If your child has a developmental expressive language disorder (DELD), they might have difficulty remembering vocabulary words or using complex sentences. For example, a 5-year-old with DELD might speak in short, three-word sentences. When asked a question, they might not be able to find the right words to answer you if they have DELD.
DELD is usually limited to expression and doesn’t affect your child’s ability to read, listen, or produce sounds unless your child also has other learning disabilities.
The cause of DELD is poorly understood. It’s usually not related to your child’s level of intelligence. The condition may be genetic, or run in your family, or it may be caused by a brain injury or malnutrition. Other issues, such as autism and hearing impairment, accompany some language disorders. These issues can worsen your child’s symptoms. If your child’s central nervous system is damaged, they may be more likely to develop a language disorder called aphasia.
The disorder may appear alone or with other language deficiencies. The symptoms are usually limited to vocabulary issues and faulty word memory. For example, you child may not be able to recall words they’ve just learned. Your child’s vocabulary may be below average in comparison with other children in the same age group. Your child may not be able to form a long sentence and might omit words or use them in the wrong order. They might also confuse tenses. For example, they might say "I jump" instead of "I jumped."
Children with DELD commonly use filler sounds such as "uh" and "um" because they cannot think of how best to express themselves. They also commonly repeat phrases and questions. Your child might repeat part of your question back to you while thinking about how to answer.
Receptive-Expressive Language Disorder
If your child exhibits the above symptoms and also has a hard time understanding what you’re saying, they might have receptive-expressive language disorder (RELD). In that case, your child might also struggle to understand information, organize thoughts, and follow directions.
Some children’s language skills are delayed but will catch up over time. In the case of DELD, however, your child might develop some language skills but not others. Understanding common language milestones in children can help you decide whether or not to visit your child’s doctor.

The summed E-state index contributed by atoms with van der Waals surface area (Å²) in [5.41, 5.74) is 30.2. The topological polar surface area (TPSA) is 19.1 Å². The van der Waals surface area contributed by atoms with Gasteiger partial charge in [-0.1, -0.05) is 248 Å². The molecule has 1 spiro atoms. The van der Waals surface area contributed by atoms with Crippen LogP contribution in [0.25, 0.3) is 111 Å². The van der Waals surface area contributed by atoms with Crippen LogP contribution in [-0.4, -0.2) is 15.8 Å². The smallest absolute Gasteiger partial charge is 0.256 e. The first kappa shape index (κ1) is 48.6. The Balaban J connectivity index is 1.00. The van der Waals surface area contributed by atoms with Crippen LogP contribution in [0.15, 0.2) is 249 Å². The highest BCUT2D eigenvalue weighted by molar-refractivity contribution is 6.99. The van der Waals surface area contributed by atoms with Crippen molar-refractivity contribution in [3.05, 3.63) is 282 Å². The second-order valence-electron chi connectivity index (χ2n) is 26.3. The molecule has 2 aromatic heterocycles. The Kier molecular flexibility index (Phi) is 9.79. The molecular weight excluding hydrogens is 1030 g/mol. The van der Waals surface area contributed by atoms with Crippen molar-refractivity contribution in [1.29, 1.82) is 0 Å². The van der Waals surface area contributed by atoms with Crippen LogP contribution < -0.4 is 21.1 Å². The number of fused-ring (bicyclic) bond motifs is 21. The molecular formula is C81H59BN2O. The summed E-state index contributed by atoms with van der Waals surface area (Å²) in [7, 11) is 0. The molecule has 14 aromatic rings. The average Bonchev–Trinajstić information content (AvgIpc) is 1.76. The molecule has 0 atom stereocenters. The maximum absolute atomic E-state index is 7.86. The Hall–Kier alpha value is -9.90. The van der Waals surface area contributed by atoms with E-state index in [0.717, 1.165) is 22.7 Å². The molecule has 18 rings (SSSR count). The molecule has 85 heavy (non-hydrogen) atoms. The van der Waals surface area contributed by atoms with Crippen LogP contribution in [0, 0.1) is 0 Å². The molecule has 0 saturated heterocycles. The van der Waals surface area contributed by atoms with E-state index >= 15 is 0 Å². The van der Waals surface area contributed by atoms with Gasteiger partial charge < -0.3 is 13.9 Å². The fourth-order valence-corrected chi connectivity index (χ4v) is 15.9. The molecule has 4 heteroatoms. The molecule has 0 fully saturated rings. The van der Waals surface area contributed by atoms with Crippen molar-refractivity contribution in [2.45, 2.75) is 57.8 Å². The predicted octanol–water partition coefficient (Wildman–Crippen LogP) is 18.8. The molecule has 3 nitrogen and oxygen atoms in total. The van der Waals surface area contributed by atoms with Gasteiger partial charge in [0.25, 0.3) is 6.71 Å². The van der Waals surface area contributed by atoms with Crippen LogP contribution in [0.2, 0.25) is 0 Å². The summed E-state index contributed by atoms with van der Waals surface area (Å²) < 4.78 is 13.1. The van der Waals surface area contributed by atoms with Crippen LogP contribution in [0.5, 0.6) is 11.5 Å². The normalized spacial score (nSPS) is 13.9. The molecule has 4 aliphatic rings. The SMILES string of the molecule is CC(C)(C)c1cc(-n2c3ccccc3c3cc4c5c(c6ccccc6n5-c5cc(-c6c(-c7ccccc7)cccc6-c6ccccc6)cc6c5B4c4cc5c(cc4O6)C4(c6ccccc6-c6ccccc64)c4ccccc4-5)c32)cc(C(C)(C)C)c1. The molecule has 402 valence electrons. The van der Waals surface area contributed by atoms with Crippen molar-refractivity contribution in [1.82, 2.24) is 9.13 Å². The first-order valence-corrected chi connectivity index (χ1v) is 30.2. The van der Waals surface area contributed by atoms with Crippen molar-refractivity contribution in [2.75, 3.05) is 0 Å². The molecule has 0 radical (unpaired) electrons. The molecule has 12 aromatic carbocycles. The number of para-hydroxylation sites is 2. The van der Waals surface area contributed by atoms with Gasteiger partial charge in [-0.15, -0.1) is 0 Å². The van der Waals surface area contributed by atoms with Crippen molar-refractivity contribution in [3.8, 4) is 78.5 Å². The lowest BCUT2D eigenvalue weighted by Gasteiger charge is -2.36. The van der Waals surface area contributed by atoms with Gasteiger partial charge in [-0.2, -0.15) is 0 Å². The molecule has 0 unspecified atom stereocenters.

Your child’s doctor may recommend that your child sees a speech therapist, a psychologist, or a child development specialist. Your child’s doctor will usually ask for a medical history to determine if other people in your family have a language disorder or speech problems.
A speech-language pathologist is a commonly recommended specialist. They specialize in treating and evaluating people who have difficulty with expressing language. During a visit with a specialist, your child will undergo a standard test for expressive language disorder. Your child may also need a hearing test to rule out the possibility that hearing impairment is causing the language problem. Your child may also be tested for learning disabilities.
Children needs to be able to do the following to develop language skills:
- see information
- hear information
- understand information
- retain information
Speech therapy focuses on testing and strengthening these skills and on helping your child increase their vocabulary. A speech therapist can use word repetition, images, tailored reading materials, and other tools to help nurture your child’s communication skills.
Children who have difficulty expressing themselves may feel frustrated and socially isolated. Your child might get into fights because they cannot find the right words during an argument. Counseling can teach your child how to cope if they become frustrated by their communication struggles.
The outlook is best when an expressive language disorder is not combined with another condition, such as a hearing impairment, brain injury, or learning disability. Through language therapy, children with DELD can usually learn how to express themselves fully. Counseling can also help your child to adjust socially and avoid low self-esteem. Seeking treatment early is important for minimizing the psychological challenges that your child might experience as a result of the disorder.
You Asked, We Answered
- My first child had difficulty communicating with us and started speaking at a later age than most. I am worried that the same will happen with my second child who is currently 15 months old. Is there anything I can do to prevent her from having the same language challenges as her older brother? - Anonymous
It’s completely understandable for you to be concerned about your daughter’s verbal development. Without knowing your first child’s diagnosis, I cannot predict what the odds of a similar delay are for your daughter. For most DELD conditions, the cause is not fully known, although genetics are thought to play a part. If you feel that she is also falling behind on verbal or social milestones, I would highly recommend that you voice these concerns to her pediatrician at the 15-month (or 18-month) checkup so that her doctor can do a thorough assessment.- Steve Kim, MD